Laceda said that Gallardo’s husband was a barangay official, so it’s unlikely that the barangay had no record of his death. However, it’s possible that Gallardo failed to report her husband’s death to the PNP since he died when community quarantine restrictions were at its peak.
PNP says sorry
PNP Public Information Office (PIO) chief Police Colonel Redrico Maranan apologized for the incident, stating that it was not the intention of the police to incite fear.
“Ang PNP po ay unang-una humihingi ng paumanhin po sa’yo at sa iyong mga pamilya kung ‘yung amin pong ginawa ay nagdulot sa inyo ng pangamba at takot,” Maranan said in the DZBB interview. (The PNP, first of all, asks for you and your family’s forgiveness if what we did caused worry and fear.)
“Sana po ay kayo’y magkaroon ng pagtitiwala po sa ating kapulisan sapagka’t po ay ginagawa lamang ang aming trabaho. Pumunta po diyan yung pulis, wala pong masamang intensyon,” he added. (We hope that you may once again trust our police, given that they were just doing our job. The police went there with no ill intentions.)
Maranan said that officers conducted multiple visits because the initial statements were taken by hand, which then had to be encoded in a computer. The statements underwent multiple revisions, requiring them to repeatedly return to Gallardo’s home.
He further clarified that police officers, who had coordinated with barangay officials, conducted the visits on orders from the DILG. The agency had asked the police to investigate the alleged spate of suicides in Bayambang, Pangasinan, which were raised during Gallardo’s testimony at the Senate.
“Ito po ay nagsimula noong ang ating chief of police ay makatanggap po ng isang liham galing po ng DILG, at ang sinasaad po ng liham ay dahil doon sa isang news report ng isang radio network na nagkaroon ng limang suicide incidents sa Bayambang sa kadahilanan na sa sibuyas, doon sa pagkalugi sa sibuyas,” he said. (This started when our chief of police received a letter from the DILG, and the letter was regarding a news report from a radio network about the five suicide incidents in Bayambang related to how onion farmers faced big losses.)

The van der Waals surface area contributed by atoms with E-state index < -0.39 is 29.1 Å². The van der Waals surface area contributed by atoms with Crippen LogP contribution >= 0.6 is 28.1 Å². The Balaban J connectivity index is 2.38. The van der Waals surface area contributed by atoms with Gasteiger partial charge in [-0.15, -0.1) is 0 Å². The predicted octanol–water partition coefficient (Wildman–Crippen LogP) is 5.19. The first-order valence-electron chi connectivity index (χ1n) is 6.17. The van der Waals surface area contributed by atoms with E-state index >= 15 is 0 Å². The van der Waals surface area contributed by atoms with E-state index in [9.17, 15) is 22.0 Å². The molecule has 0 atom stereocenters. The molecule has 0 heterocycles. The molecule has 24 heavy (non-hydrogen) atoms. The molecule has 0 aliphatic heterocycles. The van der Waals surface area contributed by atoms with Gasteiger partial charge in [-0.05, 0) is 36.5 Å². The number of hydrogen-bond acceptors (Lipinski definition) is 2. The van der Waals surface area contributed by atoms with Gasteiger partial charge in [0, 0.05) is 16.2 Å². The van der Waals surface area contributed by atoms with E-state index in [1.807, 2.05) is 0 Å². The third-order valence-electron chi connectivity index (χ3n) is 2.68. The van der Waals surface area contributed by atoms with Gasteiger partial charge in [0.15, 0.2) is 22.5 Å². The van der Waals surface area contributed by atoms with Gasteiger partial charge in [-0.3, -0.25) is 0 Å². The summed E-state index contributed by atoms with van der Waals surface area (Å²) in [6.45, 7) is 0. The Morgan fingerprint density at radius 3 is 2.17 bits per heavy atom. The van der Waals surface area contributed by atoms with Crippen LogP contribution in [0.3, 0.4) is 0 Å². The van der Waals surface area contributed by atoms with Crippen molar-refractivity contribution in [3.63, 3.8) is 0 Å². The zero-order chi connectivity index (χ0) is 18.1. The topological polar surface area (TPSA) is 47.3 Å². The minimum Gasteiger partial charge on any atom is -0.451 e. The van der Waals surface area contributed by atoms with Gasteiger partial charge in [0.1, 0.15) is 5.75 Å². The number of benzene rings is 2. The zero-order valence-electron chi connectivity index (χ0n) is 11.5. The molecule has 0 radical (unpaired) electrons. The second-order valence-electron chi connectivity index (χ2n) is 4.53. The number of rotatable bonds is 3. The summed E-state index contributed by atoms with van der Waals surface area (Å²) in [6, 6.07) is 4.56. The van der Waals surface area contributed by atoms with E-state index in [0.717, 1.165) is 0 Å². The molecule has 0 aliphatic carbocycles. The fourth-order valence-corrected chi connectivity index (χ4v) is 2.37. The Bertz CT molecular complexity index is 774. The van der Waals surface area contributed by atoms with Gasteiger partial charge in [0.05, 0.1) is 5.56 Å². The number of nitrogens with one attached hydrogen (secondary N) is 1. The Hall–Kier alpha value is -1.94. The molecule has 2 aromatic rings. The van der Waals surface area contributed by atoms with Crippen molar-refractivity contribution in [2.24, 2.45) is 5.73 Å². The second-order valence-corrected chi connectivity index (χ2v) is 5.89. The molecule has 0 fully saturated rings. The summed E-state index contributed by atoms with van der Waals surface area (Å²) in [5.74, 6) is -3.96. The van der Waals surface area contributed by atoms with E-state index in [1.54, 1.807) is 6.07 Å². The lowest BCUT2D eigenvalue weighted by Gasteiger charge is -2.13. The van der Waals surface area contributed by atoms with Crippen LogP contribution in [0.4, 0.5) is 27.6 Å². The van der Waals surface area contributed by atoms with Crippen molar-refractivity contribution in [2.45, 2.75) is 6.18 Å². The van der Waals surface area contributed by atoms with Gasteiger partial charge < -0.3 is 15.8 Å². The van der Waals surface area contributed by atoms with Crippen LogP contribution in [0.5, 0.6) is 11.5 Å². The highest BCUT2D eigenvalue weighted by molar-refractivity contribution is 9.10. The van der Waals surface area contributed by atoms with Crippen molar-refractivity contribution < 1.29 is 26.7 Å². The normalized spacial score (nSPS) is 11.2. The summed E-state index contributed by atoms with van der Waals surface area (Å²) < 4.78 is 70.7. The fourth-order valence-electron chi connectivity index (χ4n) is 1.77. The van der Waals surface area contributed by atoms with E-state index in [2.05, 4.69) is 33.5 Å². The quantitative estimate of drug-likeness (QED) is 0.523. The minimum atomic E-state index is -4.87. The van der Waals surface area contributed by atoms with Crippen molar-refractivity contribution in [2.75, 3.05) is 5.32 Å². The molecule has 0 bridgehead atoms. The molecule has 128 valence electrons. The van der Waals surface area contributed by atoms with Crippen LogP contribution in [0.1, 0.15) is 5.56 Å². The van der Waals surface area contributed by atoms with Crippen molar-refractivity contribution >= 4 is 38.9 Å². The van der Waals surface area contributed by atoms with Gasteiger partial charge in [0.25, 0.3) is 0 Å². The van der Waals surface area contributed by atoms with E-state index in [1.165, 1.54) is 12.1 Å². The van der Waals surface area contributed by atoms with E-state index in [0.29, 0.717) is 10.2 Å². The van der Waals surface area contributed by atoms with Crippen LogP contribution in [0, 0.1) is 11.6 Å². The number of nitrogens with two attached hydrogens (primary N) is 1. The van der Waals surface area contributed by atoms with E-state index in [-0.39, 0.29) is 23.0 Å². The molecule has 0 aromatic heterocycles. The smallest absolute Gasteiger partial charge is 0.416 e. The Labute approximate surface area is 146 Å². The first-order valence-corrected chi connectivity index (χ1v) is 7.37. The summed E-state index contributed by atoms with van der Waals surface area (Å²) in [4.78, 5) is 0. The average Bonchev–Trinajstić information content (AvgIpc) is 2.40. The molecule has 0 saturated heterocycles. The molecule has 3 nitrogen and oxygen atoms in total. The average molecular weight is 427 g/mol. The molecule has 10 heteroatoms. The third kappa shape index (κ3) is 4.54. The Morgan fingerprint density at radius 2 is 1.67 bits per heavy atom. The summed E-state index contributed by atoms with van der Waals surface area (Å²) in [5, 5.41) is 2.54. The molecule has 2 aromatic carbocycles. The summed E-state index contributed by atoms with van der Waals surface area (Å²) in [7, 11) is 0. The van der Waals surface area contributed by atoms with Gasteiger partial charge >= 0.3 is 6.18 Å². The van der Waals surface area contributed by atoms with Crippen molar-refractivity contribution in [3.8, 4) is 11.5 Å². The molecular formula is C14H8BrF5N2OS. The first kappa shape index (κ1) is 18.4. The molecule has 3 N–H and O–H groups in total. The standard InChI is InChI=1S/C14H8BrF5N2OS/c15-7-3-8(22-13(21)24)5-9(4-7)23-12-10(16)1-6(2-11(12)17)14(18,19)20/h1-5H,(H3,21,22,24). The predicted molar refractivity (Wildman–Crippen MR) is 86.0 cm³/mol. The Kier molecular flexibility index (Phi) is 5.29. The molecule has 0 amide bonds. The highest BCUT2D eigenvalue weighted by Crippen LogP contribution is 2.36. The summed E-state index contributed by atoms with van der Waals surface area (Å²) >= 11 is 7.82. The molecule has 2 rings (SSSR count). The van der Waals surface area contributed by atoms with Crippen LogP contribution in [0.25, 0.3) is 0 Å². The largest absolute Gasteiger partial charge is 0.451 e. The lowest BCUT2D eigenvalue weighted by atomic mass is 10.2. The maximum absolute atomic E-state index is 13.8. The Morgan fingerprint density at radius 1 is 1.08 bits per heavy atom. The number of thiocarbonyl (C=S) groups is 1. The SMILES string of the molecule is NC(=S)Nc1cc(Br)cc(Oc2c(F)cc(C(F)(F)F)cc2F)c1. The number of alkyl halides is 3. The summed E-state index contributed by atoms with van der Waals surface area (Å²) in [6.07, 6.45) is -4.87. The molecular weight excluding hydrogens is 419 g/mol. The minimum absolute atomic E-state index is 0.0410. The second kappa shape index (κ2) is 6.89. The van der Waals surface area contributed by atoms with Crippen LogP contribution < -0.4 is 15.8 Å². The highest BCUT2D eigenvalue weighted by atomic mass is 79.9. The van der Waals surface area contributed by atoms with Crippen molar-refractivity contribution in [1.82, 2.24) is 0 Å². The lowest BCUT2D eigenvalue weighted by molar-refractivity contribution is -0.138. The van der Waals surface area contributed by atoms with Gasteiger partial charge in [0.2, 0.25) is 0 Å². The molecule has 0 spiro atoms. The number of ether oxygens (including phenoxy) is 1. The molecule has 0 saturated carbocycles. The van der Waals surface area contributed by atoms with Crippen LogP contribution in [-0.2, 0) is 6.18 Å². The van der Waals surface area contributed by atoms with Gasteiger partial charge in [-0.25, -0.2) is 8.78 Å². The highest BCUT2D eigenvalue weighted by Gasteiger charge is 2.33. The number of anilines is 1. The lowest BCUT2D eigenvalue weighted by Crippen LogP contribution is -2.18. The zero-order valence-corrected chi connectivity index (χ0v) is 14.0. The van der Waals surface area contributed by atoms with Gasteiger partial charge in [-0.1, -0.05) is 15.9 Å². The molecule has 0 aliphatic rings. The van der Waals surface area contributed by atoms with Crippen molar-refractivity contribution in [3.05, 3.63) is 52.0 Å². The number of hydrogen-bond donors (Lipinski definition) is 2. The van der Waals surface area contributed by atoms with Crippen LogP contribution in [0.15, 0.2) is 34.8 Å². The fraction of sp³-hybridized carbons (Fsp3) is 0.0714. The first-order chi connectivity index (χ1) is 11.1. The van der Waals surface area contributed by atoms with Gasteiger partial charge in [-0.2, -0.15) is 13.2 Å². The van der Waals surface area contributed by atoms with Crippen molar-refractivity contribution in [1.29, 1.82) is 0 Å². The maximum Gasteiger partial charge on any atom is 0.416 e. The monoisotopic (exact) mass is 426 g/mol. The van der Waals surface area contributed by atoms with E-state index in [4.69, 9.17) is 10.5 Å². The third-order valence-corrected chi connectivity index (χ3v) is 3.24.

The DILG had instructed the PNP to conduct “validation” on the claim of five suicides in the barangay, Maranan said. He added that in 2021, contrary to what was reported, only one farmer took his own life.
Maranan also said that Gallardo’s husband died to “respiratory failure secondary to organic phosphate poisoning.” It is believed that he poisoned himself after his debts climbed to P1.7 million. Organic phosphate is an extremely toxic insecticide.
“Dahil doon, hindi siya makabayad, at parang nahihiya siya. ‘Yun po ang nangyari,” he said. (Because of this, he could not pay, and he felt ashamed. That’s what happened.)
With the imminent arrival of cheap onion imports threatening to drive onion prices even lower, senators and farmers’ groups worry that onion farmers may further struggle to make ends meet. – Rappler.com
The Department of Health, through the National Center for Mental Health, has a national crisis hotline to assist people with mental health concerns. The hotline can be reached at 1553, which is a Luzon-wide, toll-free landline number, 0917-899-8727 and 0966-351-4518 for Globe and TM subscribers, and 0908-639-2672 for Smart and Sun subscribers.